A year later and, while campuses may have reopened, the challenges still exist with school sport now being played with new rules on social distancing, restrictions on equipment, and bubbles of just five students. Team sports and physical contact are still suspended; after-school sports clubs have stopped; and trophy cabinets are gathering dust with inter-school tournaments put on hold.
What is being done to keep all students physically active? What new Covid-compliant sports are being introduced to the curriculum? And how are schools dealing with the ongoing restrictions on competitive sport? WhichSchoolAdvisor.com investigates.
PE is one of the most practical and hands-on subjects in the school curriculum, making it a difficult subject to teach online during the switch to online learning. It left PE teachers quickly thinking of creative ways to keep their students physically active without the use of playgrounds, sports fields and gymnasiums. From fitness sessions to virtual sports days, Singapore’s international schools were able to offer some sort of PE online.
Back on campus, and schools have been challenged further to teach PE with new restrictions on indoor sport, contact sports, sharing equipment, and caps on the number of students. The move from online fitness-based sessions back to physical lessons has seen varying changes to the PE curriculum in both primary and secondary years.
At Tanglin Trust School, students aged three through to 18 years have been learning and playing many of the sports offered pre-Covid-19, including invasion games, athletic development, aquatics, fencing, netball, football, rugby and touch, trampolining, and climbing. But social distancing measures and the limit on student numbers have really changed how and what skills can be taught; football and netball teams have been replaced with bubbles of five players, while tackles, scrums and line-outs have been taken out of the game.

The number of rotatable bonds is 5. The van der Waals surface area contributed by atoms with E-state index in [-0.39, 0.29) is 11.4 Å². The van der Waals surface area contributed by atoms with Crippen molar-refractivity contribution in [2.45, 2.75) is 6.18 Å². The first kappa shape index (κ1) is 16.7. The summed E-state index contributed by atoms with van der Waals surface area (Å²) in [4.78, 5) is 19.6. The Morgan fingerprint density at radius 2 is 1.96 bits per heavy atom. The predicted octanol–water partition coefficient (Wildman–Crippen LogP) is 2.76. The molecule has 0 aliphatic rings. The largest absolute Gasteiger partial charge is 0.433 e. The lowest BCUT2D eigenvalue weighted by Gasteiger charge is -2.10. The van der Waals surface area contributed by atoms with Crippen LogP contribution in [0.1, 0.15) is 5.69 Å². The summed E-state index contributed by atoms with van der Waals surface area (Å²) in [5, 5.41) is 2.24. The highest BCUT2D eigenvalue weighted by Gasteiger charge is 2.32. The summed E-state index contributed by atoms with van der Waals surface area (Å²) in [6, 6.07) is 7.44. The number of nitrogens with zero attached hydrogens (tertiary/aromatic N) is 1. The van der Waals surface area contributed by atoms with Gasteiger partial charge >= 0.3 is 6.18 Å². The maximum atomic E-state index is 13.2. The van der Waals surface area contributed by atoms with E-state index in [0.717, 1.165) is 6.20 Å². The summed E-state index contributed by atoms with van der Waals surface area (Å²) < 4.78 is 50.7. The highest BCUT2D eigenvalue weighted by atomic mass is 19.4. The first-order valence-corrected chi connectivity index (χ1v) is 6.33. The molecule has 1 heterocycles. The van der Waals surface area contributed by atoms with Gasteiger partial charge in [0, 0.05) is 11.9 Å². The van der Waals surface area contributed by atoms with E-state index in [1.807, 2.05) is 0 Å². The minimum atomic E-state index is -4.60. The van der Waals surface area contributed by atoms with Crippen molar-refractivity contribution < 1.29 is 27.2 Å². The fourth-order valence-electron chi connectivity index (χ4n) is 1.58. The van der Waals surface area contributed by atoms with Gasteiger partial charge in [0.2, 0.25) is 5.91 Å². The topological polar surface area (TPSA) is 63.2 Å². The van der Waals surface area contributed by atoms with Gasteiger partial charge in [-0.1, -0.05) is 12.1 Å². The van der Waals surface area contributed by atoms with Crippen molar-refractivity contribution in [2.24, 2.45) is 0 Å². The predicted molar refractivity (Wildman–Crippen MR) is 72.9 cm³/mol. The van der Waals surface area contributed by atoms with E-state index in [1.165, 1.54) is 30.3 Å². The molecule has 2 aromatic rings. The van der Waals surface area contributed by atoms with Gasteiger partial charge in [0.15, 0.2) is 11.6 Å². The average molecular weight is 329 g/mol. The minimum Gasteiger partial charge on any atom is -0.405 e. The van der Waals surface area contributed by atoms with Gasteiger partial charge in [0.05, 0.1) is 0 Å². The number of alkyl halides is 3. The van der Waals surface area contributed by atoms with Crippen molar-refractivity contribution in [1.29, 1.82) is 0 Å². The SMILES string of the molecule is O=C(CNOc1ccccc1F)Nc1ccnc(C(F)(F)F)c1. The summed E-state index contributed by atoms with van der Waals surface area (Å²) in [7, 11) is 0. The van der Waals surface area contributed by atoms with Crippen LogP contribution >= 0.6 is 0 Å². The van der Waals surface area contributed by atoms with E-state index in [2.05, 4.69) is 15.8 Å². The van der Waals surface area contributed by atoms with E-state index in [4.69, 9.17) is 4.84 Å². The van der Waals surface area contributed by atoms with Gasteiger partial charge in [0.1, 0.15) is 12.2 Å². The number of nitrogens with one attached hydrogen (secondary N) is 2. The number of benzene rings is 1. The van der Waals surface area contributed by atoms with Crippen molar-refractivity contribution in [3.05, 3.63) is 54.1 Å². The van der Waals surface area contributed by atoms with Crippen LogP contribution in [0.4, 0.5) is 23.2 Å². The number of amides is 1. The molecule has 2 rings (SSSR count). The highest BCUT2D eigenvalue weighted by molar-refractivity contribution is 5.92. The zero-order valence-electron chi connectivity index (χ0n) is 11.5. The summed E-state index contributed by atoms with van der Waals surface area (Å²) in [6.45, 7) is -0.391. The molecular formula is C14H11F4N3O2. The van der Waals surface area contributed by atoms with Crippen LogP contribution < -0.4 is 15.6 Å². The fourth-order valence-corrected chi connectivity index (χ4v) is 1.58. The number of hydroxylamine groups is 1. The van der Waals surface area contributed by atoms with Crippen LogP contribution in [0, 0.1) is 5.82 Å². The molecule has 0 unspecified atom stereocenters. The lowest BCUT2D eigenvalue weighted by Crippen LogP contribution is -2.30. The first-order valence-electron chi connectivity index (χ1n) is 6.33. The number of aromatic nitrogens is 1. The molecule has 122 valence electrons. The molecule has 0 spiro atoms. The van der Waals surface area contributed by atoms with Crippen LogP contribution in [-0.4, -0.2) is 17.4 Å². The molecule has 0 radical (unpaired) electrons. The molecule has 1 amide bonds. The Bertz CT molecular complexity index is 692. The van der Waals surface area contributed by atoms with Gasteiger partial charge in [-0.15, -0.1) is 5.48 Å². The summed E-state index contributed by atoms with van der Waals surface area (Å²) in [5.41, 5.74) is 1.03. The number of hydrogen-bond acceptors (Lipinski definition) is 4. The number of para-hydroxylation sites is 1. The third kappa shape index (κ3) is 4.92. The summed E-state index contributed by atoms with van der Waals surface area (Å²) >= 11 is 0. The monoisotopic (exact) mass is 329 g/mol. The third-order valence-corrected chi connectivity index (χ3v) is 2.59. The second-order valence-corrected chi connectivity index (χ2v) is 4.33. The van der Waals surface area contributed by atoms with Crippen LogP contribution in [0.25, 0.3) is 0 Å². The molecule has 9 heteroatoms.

Tanglin's Assistant Director of Sport Dave Radcliffe, explains how the school has turned this into a positive learning experience.
“Working in groups of five, students embraced the intensive 1 vs 1, 2 vs 2 activities and enjoyed the chance to play in modified spaces, with modified rules, often with 2 vs 2 and one ‘Golden Player’ who always played for the team in possession. This rapid and frequent transition between attack and defence encourages our students to be intelligent decision makers in support of their technical development.”
Tanglin's students have also been learning parkour and freestyle movement over the past year. Weekly lessons have focused on co-ordination, timing, balance, agility, spatial awareness and muscular strength used in parkour, combined with freestyle jumps, climbs, swings. This approach to ‘movement education’ is at the core of Tanglin’s approach to all sport and PE programmes in the school – and is perfectly aligned with Singapore’s limits on the number of students playing sport together.
Dr Richard Shuttleworth, Tanglin’s Director of Sport & Methodology, says:
“At Tanglin, we continue to offer parkour at all levels across the school, with the aim of developing students' general athletic skills in what we call 'opportunity-rich environments'. Training programmes for our sports teams now also incorporate parkour-style training, due to the sport's exploratory and adaptive movements, and the way it requires students to utilise opportunities for innovative and autonomous performance.”